A proposed class action alleges DHL has failed to disclose to customers an unauthorized $17 service charge that the logistics provider falsely represents instead as reimbursement for import duties.
The 23-page lawsuit contends that the $17 fee charged by DHL Express (USA), Inc. is not any type of import duty, tax or other government-mandated charge and is imposed upon recipients of goods shipped from outside the U.S. despite the fact that it is the seller, and not the recipient, who chooses to utilize the company’s services.
“In almost all such transactions, it is the seller who selects DHL as the shipper of the goods purchased,” the lawsuit, filed in New Jersey, says. “In such circumstances, the purchaser/recipient has no written agreement with DHL and no say in the hiring of DHL to ship the goods in question or the terms imposed by DHL.”
After purchased goods are transported into the United States by DHL, the company sends the purchaser/recipient an email notice, entitled “Import Duty Payment is Required,” that contains uniform language claiming DHL Express has “paid the duty for your parcel” and demanding a specified amount be paid to the company, the lawsuit begins. The notice then goes on to state that if the duty is not paid within five days, “the parcel will be returned to the shipper,” the suit says.
Once the buyer/recipient pays the full amount of the import “duty” demanded by DHL, the company sends a second written notice confirming the payment, per the case. Thereafter, the imported package is delivered to the recipient, the suit states.
In reality, however, the written description provided by DHL about the “import duty” is false, deceptive and misleading in that the $17 fee does not consist of any import duty, tax or government-mandated fee, and the amount is not paid to any governmental entity but is instead kept as a source of profit by DHL, the lawsuit alleges. According to the case, DHL’s notices about the fee do not reveal that any part of the amount demanded from proposed class members is not an import fee and is instead an additional charge being imposed by the company.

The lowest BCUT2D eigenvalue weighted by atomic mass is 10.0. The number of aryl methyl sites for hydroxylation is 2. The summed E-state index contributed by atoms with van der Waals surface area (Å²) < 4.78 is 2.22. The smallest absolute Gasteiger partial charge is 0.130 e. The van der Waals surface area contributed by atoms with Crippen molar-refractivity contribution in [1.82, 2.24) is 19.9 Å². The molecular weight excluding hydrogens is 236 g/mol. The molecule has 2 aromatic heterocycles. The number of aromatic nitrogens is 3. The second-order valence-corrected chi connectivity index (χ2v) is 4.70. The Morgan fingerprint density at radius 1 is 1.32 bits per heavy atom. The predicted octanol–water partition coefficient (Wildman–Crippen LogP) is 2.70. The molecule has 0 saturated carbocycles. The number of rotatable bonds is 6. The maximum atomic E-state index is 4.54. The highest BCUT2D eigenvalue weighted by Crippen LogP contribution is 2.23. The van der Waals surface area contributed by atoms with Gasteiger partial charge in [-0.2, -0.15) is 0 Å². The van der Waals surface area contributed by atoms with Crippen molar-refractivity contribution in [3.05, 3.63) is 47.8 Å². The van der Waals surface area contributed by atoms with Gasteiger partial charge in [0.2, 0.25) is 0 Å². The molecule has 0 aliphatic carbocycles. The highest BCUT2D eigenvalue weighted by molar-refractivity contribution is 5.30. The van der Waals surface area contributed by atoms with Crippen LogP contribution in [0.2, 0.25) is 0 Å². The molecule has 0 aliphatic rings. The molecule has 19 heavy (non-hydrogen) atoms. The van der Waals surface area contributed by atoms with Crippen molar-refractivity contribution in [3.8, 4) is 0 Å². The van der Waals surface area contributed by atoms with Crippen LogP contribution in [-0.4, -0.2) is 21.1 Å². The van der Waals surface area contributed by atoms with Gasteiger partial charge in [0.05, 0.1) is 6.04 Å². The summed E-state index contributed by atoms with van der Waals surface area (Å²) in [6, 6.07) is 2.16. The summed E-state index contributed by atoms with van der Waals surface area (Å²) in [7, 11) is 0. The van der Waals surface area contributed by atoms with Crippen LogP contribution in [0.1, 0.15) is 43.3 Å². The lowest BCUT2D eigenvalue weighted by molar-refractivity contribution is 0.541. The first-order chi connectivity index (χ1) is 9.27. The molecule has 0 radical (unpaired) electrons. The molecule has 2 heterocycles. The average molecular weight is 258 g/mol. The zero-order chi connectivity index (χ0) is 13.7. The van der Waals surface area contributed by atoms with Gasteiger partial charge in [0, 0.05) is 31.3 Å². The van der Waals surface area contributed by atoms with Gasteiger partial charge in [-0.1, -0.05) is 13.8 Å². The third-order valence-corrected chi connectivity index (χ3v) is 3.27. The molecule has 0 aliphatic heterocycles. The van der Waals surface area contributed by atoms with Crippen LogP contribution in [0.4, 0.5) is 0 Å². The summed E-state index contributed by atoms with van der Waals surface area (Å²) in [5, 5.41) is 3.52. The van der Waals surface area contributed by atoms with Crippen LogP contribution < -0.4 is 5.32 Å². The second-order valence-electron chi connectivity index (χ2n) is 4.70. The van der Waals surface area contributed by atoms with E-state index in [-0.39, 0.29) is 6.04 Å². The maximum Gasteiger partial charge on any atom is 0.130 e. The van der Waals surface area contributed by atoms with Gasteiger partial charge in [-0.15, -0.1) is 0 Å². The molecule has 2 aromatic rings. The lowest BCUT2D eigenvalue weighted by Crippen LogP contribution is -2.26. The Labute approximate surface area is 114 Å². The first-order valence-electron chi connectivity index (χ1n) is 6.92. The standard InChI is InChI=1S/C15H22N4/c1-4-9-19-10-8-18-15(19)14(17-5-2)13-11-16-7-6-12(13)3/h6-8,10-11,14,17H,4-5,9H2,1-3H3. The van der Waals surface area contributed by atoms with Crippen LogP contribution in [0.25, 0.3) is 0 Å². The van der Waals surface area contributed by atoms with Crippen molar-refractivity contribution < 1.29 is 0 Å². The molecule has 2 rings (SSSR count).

“Rather, the DHL notice simply demands a single flat amount that consists of both the $17 charge imposed by DHL and the amount of any import duty or tax owed, with the notice describing the entire amount as a ‘duty’ and/or ‘import duty’ which must be paid by the recipient,” the complaint reads, calling the alleged fee practice “sharp, deceptive and unconscionable.”
The lawsuit asserts claims under the New Jersey Consumer Fraud Act and the state’s Truth in Consumer Contract Warranty and Notice Act. Initially filed on June 2 in Mercer County Court, the case was removed to New Jersey District Court on July 6.
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